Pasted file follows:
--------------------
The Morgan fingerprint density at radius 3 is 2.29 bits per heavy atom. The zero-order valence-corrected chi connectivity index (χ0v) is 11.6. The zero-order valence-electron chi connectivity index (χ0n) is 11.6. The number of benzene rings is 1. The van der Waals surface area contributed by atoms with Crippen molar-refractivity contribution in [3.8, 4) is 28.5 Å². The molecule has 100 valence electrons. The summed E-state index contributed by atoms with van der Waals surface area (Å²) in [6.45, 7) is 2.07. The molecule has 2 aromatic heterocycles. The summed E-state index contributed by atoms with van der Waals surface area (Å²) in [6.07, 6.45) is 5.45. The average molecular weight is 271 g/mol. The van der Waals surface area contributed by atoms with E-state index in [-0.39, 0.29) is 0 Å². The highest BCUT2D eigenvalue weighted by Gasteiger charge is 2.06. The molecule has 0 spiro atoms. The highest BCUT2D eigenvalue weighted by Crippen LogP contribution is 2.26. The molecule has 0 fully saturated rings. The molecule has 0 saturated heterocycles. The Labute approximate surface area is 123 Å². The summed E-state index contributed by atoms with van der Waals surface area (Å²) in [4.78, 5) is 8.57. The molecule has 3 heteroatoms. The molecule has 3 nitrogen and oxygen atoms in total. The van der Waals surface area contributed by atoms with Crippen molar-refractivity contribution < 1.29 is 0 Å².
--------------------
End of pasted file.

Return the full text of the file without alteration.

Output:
The Morgan fingerprint density at radius 3 is 2.29 bits per heavy atom. The zero-order valence-corrected chi connectivity index (χ0v) is 11.6. The zero-order valence-electron chi connectivity index (χ0n) is 11.6. The number of benzene rings is 1. The van der Waals surface area contributed by atoms with Crippen molar-refractivity contribution in [3.8, 4) is 28.5 Å². The molecule has 100 valence electrons. The summed E-state index contributed by atoms with van der Waals surface area (Å²) in [6.45, 7) is 2.07. The molecule has 2 aromatic heterocycles. The summed E-state index contributed by atoms with van der Waals surface area (Å²) in [6.07, 6.45) is 5.45. The average molecular weight is 271 g/mol. The van der Waals surface area contributed by atoms with E-state index in [-0.39, 0.29) is 0 Å². The highest BCUT2D eigenvalue weighted by Gasteiger charge is 2.06. The molecule has 0 spiro atoms. The highest BCUT2D eigenvalue weighted by Crippen LogP contribution is 2.26. The molecule has 0 fully saturated rings. The molecule has 0 saturated heterocycles. The Labute approximate surface area is 123 Å². The summed E-state index contributed by atoms with van der Waals surface area (Å²) in [4.78, 5) is 8.57. The molecule has 3 heteroatoms. The molecule has 3 nitrogen and oxygen atoms in total. The van der Waals surface area contributed by atoms with Crippen molar-refractivity contribution < 1.29 is 0 Å².